One day after he announced that a statue of an Italian-American saint would be built in New York City in order to "keep the diversity positive," Governor Andrew Cuomo said the full n-word on live radio in response to a host's question about state Medicaid payments.

The governor's comments came during a long interview with one of his favorite interlocutors, WAMC's Alan Chartock. The two had moved on from several minutes discussing Columbus Day and negative stereotypes of Italian Americans, when Chartock asked Cuomo about a recent story in the New York Times. The story details how the state had raised Medicaid reimbursements to hospitals after the hospital association donated more than $1 million to the State Democratic Party's general housekeeping fund, which is controlled by the governor. The raise in rates, projected to cost around $140 million, came as the state had a $1.7 billion shortfall in its Medicaid budget, which was moved to next year's budget through what the article refers to as "a fiscal sleight of hand."

Chartock asked if this was "Kosher." The exchange can be heard around the 18-minute mark of the interview.

Ironically, Cuomo's use of the n-word came just minutes after he stressed the importance of apologizing after making an offensive remark. Specifically, he said that the NY Post should apologize for portraying his family as "the mafia godfather family" on the cover of the paper, and for the Albany Times Union to apologize for a nuanced op/ed suggesting he was wrong about Italian American stereotypes. (Those stories of course came after Chris Cuomo had to apologize for a video showing him screaming at trolls for referring to him as Fredo. "It’s like the N-word for us," the younger Cuomo said in the clip.)

"Look, I've said things that I didn't mean to offend someone but people found it offensive, and I said 'I'm sorry.' My brother the other day said something while he was doing a show, people found it offensive, he said 'I'm sorry,'" Cuomo said.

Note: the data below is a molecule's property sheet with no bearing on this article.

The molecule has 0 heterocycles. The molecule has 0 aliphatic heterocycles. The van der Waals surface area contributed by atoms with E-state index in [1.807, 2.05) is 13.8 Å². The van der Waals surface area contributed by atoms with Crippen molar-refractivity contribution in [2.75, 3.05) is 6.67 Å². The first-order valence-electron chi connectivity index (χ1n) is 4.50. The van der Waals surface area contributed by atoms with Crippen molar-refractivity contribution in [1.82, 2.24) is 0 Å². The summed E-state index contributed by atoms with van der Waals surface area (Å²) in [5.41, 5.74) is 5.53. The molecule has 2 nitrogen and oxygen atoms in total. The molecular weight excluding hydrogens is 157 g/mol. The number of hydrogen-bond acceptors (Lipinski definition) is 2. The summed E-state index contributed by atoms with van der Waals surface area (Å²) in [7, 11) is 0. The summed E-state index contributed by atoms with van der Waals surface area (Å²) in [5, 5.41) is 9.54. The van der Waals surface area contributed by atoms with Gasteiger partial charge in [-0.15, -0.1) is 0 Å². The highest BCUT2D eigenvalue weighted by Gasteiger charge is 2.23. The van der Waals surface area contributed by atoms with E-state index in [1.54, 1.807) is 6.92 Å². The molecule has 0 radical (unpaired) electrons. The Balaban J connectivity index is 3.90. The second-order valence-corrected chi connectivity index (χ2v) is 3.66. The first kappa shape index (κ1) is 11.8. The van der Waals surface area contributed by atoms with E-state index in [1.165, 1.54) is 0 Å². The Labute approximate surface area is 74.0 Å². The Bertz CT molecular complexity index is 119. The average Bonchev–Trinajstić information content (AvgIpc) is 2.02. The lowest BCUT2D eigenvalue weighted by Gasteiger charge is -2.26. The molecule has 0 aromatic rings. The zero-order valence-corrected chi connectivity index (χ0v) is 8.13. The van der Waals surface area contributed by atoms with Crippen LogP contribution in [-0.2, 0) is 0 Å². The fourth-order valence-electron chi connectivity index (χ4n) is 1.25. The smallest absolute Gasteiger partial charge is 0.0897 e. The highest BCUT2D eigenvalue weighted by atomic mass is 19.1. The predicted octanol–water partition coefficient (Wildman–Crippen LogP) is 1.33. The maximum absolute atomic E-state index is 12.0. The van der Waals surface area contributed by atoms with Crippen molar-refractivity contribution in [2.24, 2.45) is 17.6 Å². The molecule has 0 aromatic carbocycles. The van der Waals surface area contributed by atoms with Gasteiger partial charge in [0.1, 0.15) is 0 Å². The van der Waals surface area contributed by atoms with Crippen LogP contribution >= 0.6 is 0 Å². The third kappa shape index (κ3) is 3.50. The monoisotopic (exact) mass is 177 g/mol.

"It's so complex, this New York and these politics and ethnic politics and religious politics," he continued. "Yes, you say things, I've said things that were misinterpreted, or I didn't mean what you heard, right. OK. But acknowledge it, and move on."

The governor's office declined to comment on his use of the n-word, and referred questions about the $1.7 billion Medicaid budget trick to the Freeman Klopott, a spokesperson for the NYS Division of the Budget.

“The Governor was referring to a cash management process, which is not something that would be on his radar," Klopott said. "The core issue, as the Governor said, is that when costs increase we have to tighten our belts, and we are currently developing cost-saving measures that will be part of the Executive Budget in January.”

In his appearance, the governor dismissed any suggestion that the donations influenced his decision to increase Medicaid reimbursements.

"It was raining the other day and I went outside," Cuomo said, sarcastically. "I must always go outside when it rains. No."

This article initially stated that the increase in state Medicaid rates caused a $1.7 billion shortfall in the budget. In fact, the raise in rates, which is projected to cost $140 million, was done as the state had a $1.7 billion Medicaid budget shortfall. We've corrected this error, and also added a statement from the budget spokesperson.